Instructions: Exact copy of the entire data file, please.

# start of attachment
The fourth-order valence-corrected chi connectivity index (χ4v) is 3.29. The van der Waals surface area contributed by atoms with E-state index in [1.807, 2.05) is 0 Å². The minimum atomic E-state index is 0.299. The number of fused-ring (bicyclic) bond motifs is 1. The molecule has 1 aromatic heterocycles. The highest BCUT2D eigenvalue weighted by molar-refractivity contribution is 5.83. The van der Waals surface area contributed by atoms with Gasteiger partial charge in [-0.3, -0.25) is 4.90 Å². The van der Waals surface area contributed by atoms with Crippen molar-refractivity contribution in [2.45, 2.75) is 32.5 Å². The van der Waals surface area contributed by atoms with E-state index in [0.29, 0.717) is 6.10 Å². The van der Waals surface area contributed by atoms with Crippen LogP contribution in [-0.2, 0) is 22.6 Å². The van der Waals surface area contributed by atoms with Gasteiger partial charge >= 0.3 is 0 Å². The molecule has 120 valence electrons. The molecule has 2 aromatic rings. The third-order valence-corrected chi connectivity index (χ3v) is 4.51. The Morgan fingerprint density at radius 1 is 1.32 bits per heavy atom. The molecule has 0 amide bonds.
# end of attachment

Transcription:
The fourth-order valence-corrected chi connectivity index (χ4v) is 3.29. The van der Waals surface area contributed by atoms with E-state index in [1.807, 2.05) is 0 Å². The minimum atomic E-state index is 0.299. The number of fused-ring (bicyclic) bond motifs is 1. The molecule has 1 aromatic heterocycles. The highest BCUT2D eigenvalue weighted by molar-refractivity contribution is 5.83. The van der Waals surface area contributed by atoms with Gasteiger partial charge in [-0.3, -0.25) is 4.90 Å². The van der Waals surface area contributed by atoms with Crippen molar-refractivity contribution in [2.45, 2.75) is 32.5 Å². The van der Waals surface area contributed by atoms with E-state index in [0.29, 0.717) is 6.10 Å². The van der Waals surface area contributed by atoms with Crippen LogP contribution in [-0.2, 0) is 22.6 Å². The van der Waals surface area contributed by atoms with Gasteiger partial charge >= 0.3 is 0 Å². The molecule has 120 valence electrons. The molecule has 2 aromatic rings. The third-order valence-corrected chi connectivity index (χ3v) is 4.51. The Morgan fingerprint density at radius 1 is 1.32 bits per heavy atom. The molecule has 0 amide bonds.